In the hills after Dechanabad I got to enjoy the ride again, the landscape and the inhabitants made me make peace with Uzbekistan, which already had turned a bit sour for me (Endless cotton fields, the heat and aridity, unfriendly locals and last but not least, my bad shape).

One of the best campspots in a village with very generous inhabitants
Denau, which we had reached on Daniela's birthday, had not been the luxurious island of recovery we had hoped for. We could not enter Tajikistan before the 15th of August so we had to squash 4 days left in Uzbekistan.

We met these italians in a remote village in the mountains

I can't imagine living a life of hard physical work like these guys do

In Denau we had planned to spend a mini-holiday in one of the "attractively priced hotels" praised by Loney Planet, unfortunately they turned out to be filthy shitholes at thrice the price quoted in the (outdated) guidebook. We opted out and had to continue out of the city when the sun was already setting.

But again we where lucky and stayed 2 nights in the lush, shady garden of a nice lady a few kilometers outside of Denau (We even got hot, delicious food and milk!).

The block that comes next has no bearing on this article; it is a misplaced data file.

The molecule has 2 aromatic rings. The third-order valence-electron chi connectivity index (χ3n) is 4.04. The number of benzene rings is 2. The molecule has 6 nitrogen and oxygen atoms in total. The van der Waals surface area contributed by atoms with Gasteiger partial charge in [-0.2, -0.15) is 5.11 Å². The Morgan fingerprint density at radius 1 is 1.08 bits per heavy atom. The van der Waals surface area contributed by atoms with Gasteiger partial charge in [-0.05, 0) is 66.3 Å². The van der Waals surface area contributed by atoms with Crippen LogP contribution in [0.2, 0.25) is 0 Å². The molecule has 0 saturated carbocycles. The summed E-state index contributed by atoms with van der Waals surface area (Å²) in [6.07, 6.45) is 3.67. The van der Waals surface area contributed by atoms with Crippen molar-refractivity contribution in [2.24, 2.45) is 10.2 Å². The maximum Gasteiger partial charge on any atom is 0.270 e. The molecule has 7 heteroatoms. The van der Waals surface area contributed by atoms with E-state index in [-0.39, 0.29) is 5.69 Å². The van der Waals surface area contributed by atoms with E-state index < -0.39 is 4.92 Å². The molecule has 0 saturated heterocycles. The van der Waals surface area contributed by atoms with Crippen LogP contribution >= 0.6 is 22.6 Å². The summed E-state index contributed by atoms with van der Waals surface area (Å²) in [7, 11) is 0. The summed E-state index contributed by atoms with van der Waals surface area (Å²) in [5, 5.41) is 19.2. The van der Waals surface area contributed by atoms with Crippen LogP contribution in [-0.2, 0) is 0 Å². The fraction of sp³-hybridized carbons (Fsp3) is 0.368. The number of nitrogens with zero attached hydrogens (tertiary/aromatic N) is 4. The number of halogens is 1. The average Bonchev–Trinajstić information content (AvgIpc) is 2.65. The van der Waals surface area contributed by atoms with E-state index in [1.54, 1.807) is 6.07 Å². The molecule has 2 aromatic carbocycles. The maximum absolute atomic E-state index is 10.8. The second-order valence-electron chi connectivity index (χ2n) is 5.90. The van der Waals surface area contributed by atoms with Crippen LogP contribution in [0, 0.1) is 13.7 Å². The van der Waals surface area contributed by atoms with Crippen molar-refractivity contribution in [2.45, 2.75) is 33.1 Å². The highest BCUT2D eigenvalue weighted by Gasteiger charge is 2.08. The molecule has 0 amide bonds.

Very generous lady who allowed us to stay in her huge garden

Another day off was spent in an apple orchard close to the border.


Scrapyard near the worlds 3rd largest aluminium plant shortly after the uzbek-tajik border(Chimneys of the plant in the background)

Border formalities where bureaucratic as always but we got through rather quick. The road to Dushanbe was again a bumpy dirttrack with large stones that made us worry about our wheelsets - but we made it to the city before sunset and quickly found our way to Veronique's house, our fabulous hostess we had found via warmshowers.org.

On the road to Dushanbe

Congee - rice porridge popular in Eastern Asia

The chinese version is cooked for 4 hours, but the japanese version, which is cooked only ~30min works just as well:

10 parts water

1 part rice (Any rice will work fine)

Cook until rice dissolves (At least 30 minutes) and turns into a thick soup.

Refined with salt it's tastier than it seems.

With dried fruits (Dates, raisins, mulberries) this is a tasty breakfast (Not recommended if you are sick though, as the sugar will be a feast for the bug)